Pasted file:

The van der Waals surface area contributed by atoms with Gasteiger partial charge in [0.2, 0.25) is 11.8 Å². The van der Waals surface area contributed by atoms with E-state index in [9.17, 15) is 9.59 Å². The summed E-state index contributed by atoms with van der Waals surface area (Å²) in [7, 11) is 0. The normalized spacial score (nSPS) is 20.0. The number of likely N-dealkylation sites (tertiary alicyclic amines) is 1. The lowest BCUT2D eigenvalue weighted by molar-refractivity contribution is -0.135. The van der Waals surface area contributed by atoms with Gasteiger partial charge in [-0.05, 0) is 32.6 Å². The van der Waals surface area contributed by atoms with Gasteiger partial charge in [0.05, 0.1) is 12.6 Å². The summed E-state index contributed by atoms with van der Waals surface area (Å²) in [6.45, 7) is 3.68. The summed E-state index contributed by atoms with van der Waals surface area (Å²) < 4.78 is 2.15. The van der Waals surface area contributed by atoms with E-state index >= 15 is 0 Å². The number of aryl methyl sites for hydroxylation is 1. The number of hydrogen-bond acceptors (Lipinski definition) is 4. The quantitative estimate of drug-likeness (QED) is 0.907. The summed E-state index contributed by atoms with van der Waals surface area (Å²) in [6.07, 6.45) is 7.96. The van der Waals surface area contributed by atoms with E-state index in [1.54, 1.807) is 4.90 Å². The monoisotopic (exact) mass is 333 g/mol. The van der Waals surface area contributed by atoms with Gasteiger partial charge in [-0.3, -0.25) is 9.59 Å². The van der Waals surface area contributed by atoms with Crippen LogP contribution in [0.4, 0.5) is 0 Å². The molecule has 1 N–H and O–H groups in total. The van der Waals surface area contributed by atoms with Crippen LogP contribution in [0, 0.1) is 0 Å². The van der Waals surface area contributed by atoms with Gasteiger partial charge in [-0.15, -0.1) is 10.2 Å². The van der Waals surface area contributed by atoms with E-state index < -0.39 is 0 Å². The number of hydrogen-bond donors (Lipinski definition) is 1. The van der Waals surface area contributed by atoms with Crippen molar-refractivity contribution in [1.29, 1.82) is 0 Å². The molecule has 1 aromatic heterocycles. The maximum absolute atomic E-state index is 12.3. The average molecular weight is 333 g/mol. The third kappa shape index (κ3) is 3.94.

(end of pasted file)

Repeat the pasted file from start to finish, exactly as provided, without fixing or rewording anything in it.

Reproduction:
The van der Waals surface area contributed by atoms with Gasteiger partial charge in [0.2, 0.25) is 11.8 Å². The van der Waals surface area contributed by atoms with E-state index in [9.17, 15) is 9.59 Å². The summed E-state index contributed by atoms with van der Waals surface area (Å²) in [7, 11) is 0. The normalized spacial score (nSPS) is 20.0. The number of likely N-dealkylation sites (tertiary alicyclic amines) is 1. The lowest BCUT2D eigenvalue weighted by molar-refractivity contribution is -0.135. The van der Waals surface area contributed by atoms with Gasteiger partial charge in [-0.05, 0) is 32.6 Å². The van der Waals surface area contributed by atoms with Gasteiger partial charge in [0.05, 0.1) is 12.6 Å². The summed E-state index contributed by atoms with van der Waals surface area (Å²) in [6.45, 7) is 3.68. The summed E-state index contributed by atoms with van der Waals surface area (Å²) < 4.78 is 2.15. The van der Waals surface area contributed by atoms with E-state index >= 15 is 0 Å². The number of aryl methyl sites for hydroxylation is 1. The number of hydrogen-bond acceptors (Lipinski definition) is 4. The quantitative estimate of drug-likeness (QED) is 0.907. The summed E-state index contributed by atoms with van der Waals surface area (Å²) in [6.07, 6.45) is 7.96. The van der Waals surface area contributed by atoms with E-state index in [1.54, 1.807) is 4.90 Å². The monoisotopic (exact) mass is 333 g/mol. The van der Waals surface area contributed by atoms with Gasteiger partial charge in [-0.3, -0.25) is 9.59 Å². The van der Waals surface area contributed by atoms with Crippen LogP contribution in [0.4, 0.5) is 0 Å². The molecule has 1 N–H and O–H groups in total. The van der Waals surface area contributed by atoms with Crippen LogP contribution in [0, 0.1) is 0 Å². The van der Waals surface area contributed by atoms with Gasteiger partial charge in [-0.15, -0.1) is 10.2 Å². The van der Waals surface area contributed by atoms with E-state index < -0.39 is 0 Å². The number of hydrogen-bond donors (Lipinski definition) is 1. The van der Waals surface area contributed by atoms with Crippen molar-refractivity contribution in [1.29, 1.82) is 0 Å². The molecule has 1 aromatic heterocycles. The maximum absolute atomic E-state index is 12.3. The average molecular weight is 333 g/mol. The third kappa shape index (κ3) is 3.94.